This groundbreaking book is an intriguing read for anyone who's ever spun out on a dance floor, or wanted to.--Elizabeth Zimmer, The Village Voice. Caribbean Dance from Abakua to Zouk is an unprecedented overview of the dances from each of this region's major islands and the complex, fused, and layered cultures that gave birth to them. The authors in this collection, from distinguished cultural leaders to highly innovative choreographers, reveal how dance shapes personal, communal, and national identity.
A range of approaches, from the anthropological to the literary and from the practical to the creative, allows for a thorough exploration of these dances in the distinct yet interrelated contexts of social history, tradition/ritual, and performance. Connections are made among a fascinating array of dances, both familiar and little known, from culturally based dances to newly created performance pieces. Particular emphasis is placed on the African contribution in making Caribbean dance distinctive. Photos, maps, and an extensive glossary of terms round out the book to make it the most complete resource on Caribbean dance to date."--BOOK JACKET.
In Caribbean and Atlantic Diaspora Dance: Igniting Citizenship, Yvonne Daniel provides a sweeping cultural and historical examination of diaspora dance genres. In discussing relationships among African, Caribbean, and other diasporic dances, Daniel investigates social dances brought to the islands by Europeans and Africans, including quadrilles and drum-dances as well as popular dances that followed, such as Carnival parading, Pan-Caribbean danzas,rumba, merengue, mambo, reggae, and zouk. Daniel reviews sacred dance and closely documents combat dances, such as Martinican ladja, Trinidadian kalinda, and Cuban juego de maní. In drawing on scores of performers and consultants from the region as well as on her own professional dance experience and acumen, Daniel adeptly places Caribbean dance in the context of cultural and economic globalization, connecting local practices to transnational and global processes and emphasizing the important role of dance in critical regional tourism.
This volume examines the theme of fusion in Caribbean dance from a wide range of perspectives, including its socio-cultural-historical formation. The contributions are drawn from a conference entitled “Caribbean Fusion Dance Works: Rituals of Modern Society”, which focused primarily on the Caribbean as a unique locale. However, chapters on dance fusions in other diasporic locations and the sustainability of dance as an art form are also included here in order to offer a sense of an inevitable and, in some instances, desirable evolution due to the globalizing forces that continue to influence dance.
Exploring the culture and media of the Americas, this handbook places particular emphasis on collective and intertwined experiences and focuses on the transnational or hemispheric dimensions of cultural flows and geocultural imaginaries that shape the literature, arts, media and other cultural expressions in the Americas. The Routledge Handbook to the Culture and Media of the Americas charts the pervasive, asymmetrical flows of cultural products and capital and their importance in the development of the Americas. The volume offers a comprehensive understanding of how inter-American communication is constituted, framed and structured, and covers the artistic and political dimensions that have shaped literature, art and popular culture in the region. Forty-six chapters cover a range of inter-American key concepts and dynamics, divided into two parts: Literature and Music deals with inter-American entanglements of artistic expressions in the Western Hemisphere, including music, dance, literary genres and developments. Media and Visual Cultures explores the inter-American dimension of media production in the hemisphere, including cinema and television, photography and art, journalism, radio, digital culture and issues such as freedom of expression and intellectual property. This multidisciplinary approach will be of interest to a broad array of academic scholars and students in history, sociology, political science; and cultural, postcolonial, gender, literary, globalization and media studies.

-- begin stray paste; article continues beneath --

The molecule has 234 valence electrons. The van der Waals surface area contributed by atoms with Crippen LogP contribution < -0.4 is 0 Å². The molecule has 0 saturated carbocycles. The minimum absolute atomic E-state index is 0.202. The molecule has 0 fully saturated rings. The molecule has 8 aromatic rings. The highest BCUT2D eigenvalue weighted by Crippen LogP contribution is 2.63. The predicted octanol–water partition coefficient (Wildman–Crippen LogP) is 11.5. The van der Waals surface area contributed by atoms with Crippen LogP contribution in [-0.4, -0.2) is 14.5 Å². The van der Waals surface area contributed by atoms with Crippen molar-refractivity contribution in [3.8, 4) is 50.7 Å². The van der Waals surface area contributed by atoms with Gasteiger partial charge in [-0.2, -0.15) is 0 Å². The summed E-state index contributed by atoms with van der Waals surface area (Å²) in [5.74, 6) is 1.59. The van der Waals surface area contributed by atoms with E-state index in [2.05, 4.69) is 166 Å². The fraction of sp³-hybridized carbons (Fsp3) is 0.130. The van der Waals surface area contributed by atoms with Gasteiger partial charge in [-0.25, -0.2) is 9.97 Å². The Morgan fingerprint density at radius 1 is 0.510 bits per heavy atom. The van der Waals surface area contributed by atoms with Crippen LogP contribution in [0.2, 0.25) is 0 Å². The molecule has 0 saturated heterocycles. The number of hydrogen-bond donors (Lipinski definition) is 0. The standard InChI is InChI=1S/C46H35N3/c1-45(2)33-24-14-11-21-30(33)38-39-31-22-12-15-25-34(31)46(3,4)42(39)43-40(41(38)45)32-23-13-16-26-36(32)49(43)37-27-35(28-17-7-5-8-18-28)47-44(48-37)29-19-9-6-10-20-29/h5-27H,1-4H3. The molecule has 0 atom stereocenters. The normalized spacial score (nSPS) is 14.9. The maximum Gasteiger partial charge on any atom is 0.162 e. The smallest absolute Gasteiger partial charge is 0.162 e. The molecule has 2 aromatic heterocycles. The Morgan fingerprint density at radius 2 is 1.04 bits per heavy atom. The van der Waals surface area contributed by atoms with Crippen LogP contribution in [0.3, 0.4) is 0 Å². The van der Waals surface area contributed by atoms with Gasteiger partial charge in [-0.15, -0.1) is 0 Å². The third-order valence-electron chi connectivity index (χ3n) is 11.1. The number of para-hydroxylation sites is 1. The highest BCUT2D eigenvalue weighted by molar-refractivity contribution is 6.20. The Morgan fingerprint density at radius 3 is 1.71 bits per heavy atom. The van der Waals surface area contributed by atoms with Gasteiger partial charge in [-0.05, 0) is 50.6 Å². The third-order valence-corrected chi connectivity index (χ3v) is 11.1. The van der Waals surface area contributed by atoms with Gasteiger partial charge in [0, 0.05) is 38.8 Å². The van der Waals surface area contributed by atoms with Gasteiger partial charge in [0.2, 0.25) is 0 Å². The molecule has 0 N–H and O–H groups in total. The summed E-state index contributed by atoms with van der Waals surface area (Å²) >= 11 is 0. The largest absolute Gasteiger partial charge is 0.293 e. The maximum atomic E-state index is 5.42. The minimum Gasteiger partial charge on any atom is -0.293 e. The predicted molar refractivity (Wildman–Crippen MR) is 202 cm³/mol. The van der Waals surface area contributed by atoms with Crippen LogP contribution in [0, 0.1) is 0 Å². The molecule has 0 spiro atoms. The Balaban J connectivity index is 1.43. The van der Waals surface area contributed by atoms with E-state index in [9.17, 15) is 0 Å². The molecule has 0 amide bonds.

An authoritative, single-volume reference encompasses more than 28,000 entries covering the facts, events, issues, people, beliefs, and accomplishments of human knowledge and experience, covering everything from current affairs and science to philosophy, history, sports, and the arts.
Few will dispute the profound influence that African American music and movement has had in American and world culture. Dancing Many Drums explores that influence through a groundbreaking collection of essays on African American dance history, theory, and practice. In so doing, it reevaluates "black" and "African American " as both racial and dance categories. Abundantly illustrated, the volume includes images of a wide variety of dance forms and performers, from ring shouts, vaudeville, and social dances to professional dance companies and Hollywood movie dancing. Bringing together issues of race, gender, politics, history, and dance, Dancing Many Drums ranges widely, including discussions of dance instruction songs, the blues aesthetic, and Katherine Dunham’s controversial ballet about lynching, Southland. In addition, there are two photo essays: the first on African dance in New York by noted dance photographer Mansa Mussa, and another on the 1934 "African opera," Kykunkor, or the Witch Woman.